Monday’s Child

Most of us know the nursery rhyme that goes:

Monday’s child is fair of face,
Tuesday’s child is full of grace,
Wednesday’s child is full of woe,
Thursday’s child has far to go,
Friday’s child is loving and giving,
Saturday’s child works hard for a living,
But the child who is born on the Sabbath Day
Is bonny and blithe and good and gay.

According to good ol’ Wikipedia, “This rhyme was first recorded in A. E. Bray’s Traditions of Devonshire (Volume II, pp.287-288)[2] in 1838 and was collected by James Orchard Halliwell in the mid-nineteenth century” If you are overwhelmed with desire to read more – go check out Wiki’s article.

I am a Monday’s Child. I think I am a bit more “full” of face than “fair” of face, and I would have rather been a Tuesday, or even a Friday. Not a Sunday – too much to live up to. Anyway, my point is, so many things determine our approach to life, and how our personality is seen is no exception. How many times have you categorized your own children by saying, “she’s shy” or, “he’s the athletic one?” Such placement is casual, usually with no intent but social interaction. And of course, we were often in that position growing up. Status based on birth order (“she’s the baby,” was mine) or even birthplace (“she was born after we moved to California”) is not unusual, and although that seems innocuous enough, the message is often that our place in the world has become defined by outer trappings, not inner beliefs, goals or talents.

We all have them. I have some that others often don’t have, (“she is hard-of-hearing” and “she was born with some health ‘problems’ ” are two of them) but the crux of the matter is that all of those have come to describe me. Indeed, I use them myself. Yet when I “see” myself, those usually aren’t the definers that I use. I was once tasked in a class to define myself in six words. Actually, the words came easily to me:

Curious, funny, reader, writer, Momma, Nana…

Yet there is an expanded version of this – happily married 37 years, baker, crafter, crochet volunteer, pacifist, spiritual feminist, liberal baby boomer, Rubenesque…

These are the terms by which I define myself based on what I do, what I believe, and my relationships to others.

We all feel the need to be defined in some way. By money and wealth, status and social standing, education and schooling, parentage and family history, marriage, children, rent or own, cars (and how many) and adult “toys.” As a born-again-hippie I have always looked beyond wealth and status for my “zone” of comfort. I belonged to a barter group for years in the late seventies and early eighties, kept connected to my Christian-Methodist roots while exploring other religious modalities, struggled with my hearing loss, my thyroid problems, cancer and a horrendous first marriage. (Not all at the same time, and not necessarily in that order!) These are all me.

Who I am has alienated people; my in-laws don’t care for me much, a formerly dear friend has been estranged by my lack of responsiveness during a difficult time, and I have a sister and niece I haven’t spoken to in over five years. Sometimes I adapt a “me: take it or leave it” stance, other times I struggle hard to maintain ties to long-time family and friends. I think it is part of our growing, to not only come to terms with who we are, but to redefine it, over and over again to our OWN satisfaction. We have all seen the bumper sticker, at the left, but whatever our faith, WE aren’t done with us either!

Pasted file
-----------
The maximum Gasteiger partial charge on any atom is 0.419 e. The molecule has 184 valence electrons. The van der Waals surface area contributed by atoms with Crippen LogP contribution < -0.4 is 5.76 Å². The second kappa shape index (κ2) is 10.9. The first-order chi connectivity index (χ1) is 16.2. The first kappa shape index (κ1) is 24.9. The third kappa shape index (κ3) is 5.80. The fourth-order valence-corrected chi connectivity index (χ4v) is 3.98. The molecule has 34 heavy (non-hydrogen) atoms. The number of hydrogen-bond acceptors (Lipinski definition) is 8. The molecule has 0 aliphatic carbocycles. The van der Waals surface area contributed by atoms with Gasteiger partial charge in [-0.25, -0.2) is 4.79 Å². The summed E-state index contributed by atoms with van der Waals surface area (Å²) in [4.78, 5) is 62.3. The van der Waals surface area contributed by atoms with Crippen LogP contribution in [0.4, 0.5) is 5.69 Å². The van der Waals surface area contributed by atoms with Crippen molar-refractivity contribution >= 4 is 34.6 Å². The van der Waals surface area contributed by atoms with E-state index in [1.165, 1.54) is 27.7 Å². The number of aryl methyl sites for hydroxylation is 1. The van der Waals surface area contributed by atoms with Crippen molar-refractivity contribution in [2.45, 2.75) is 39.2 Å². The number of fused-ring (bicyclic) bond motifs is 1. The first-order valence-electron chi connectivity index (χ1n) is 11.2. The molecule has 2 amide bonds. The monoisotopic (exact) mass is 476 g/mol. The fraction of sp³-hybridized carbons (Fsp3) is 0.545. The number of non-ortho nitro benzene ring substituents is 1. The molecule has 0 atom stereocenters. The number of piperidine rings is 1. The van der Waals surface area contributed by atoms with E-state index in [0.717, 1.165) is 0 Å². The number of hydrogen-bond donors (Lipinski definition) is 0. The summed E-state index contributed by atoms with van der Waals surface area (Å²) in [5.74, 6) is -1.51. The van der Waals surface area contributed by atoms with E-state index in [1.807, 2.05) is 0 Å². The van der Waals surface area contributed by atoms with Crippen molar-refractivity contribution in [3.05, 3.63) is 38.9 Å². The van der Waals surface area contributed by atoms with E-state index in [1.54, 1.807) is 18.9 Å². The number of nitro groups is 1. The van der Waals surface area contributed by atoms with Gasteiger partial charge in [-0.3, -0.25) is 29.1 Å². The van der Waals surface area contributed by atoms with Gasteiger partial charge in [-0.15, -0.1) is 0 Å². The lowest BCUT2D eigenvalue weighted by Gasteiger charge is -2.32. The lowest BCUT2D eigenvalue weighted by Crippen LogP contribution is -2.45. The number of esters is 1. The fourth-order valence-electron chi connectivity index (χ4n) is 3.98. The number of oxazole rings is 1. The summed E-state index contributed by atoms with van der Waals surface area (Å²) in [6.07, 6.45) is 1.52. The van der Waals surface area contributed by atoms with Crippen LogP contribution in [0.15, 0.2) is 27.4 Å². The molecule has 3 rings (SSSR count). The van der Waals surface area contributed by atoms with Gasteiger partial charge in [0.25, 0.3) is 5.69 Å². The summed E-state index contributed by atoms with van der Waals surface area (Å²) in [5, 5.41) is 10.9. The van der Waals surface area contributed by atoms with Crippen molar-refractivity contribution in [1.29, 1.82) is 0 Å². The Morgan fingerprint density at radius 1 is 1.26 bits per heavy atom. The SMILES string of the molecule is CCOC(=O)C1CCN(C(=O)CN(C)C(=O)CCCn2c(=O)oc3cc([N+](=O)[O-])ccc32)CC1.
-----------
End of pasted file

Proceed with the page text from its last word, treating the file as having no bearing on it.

I think we each have a mandate from the “Higher Power” in our lives to move past labels and exterior perspectives of ourselves, and focus on being the best we can be. That may sound trite, and rather Pollyanna-ish, but the real fact is we can’t be anyone else, or improve anyone else. By opening ourselves to growth and opportunity, we can overcome “she’s the shy one” and even “she’s hard-of-hearing” (my most serious bugaboo in social interactions…) by finding other ways to reach out, to connect and to evolve. Writing is one of my ways to do this. What are yours?


About ReaderWoman

Professional reader and researcher for writers - Reviewer and Editor for online book review sites - AVID reader (well, duh!) writer, crafter (sewing, jewelry, fiber art) photographer, herb gardener, love to learn new things - Married 3842 years, 2 "kids" (now 34 and 36) and two grands (13 and 15) Born and raised California Girl, with stints in Tennessee, learning to speak Southern, and Arizona, learning that living in a trailer is NOT fun! Enjoy conversations with wine and chocolate, long walks and being with hubby and family. Life is good!
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3 Responses to Monday’s Child

  1. Susan Ideus says:

    You’ve given me the answer to the source of all my problems. “Not a Sunday – too much to live up to.” That’s me!

    Seriously, this is a lovely, well thought out post. So often we buy into all the labels and their expectations without looking deeper. I wish I had learned this earlier in life, and I do hope I’ve passed the lesson on to my girls.

    Just love your blog!

  2. ReaderWoman says:

    I am guilty of being a “labeler” with my kids, although I caught myself fairly early at it, and stopped – and they seem to have come through my parenting okay! 🙂

    Thanks for the kind words about my blog – I really liked it when I was writing every day, but it got to be too time consuming because I would worry over every word!

  3. Deb says:

    This is an outstanding post, Laura, and gives us a lot to think about. It’s a reminder to all us parents to think before we describe our children, too! I’ve often wondered if our kids live up to what they THINK are our expectations of them, based on things we’ve implied through our inadvertent labels of them, i.e. ‘She’s great at math,’ or ‘He’s not very good with computers.’

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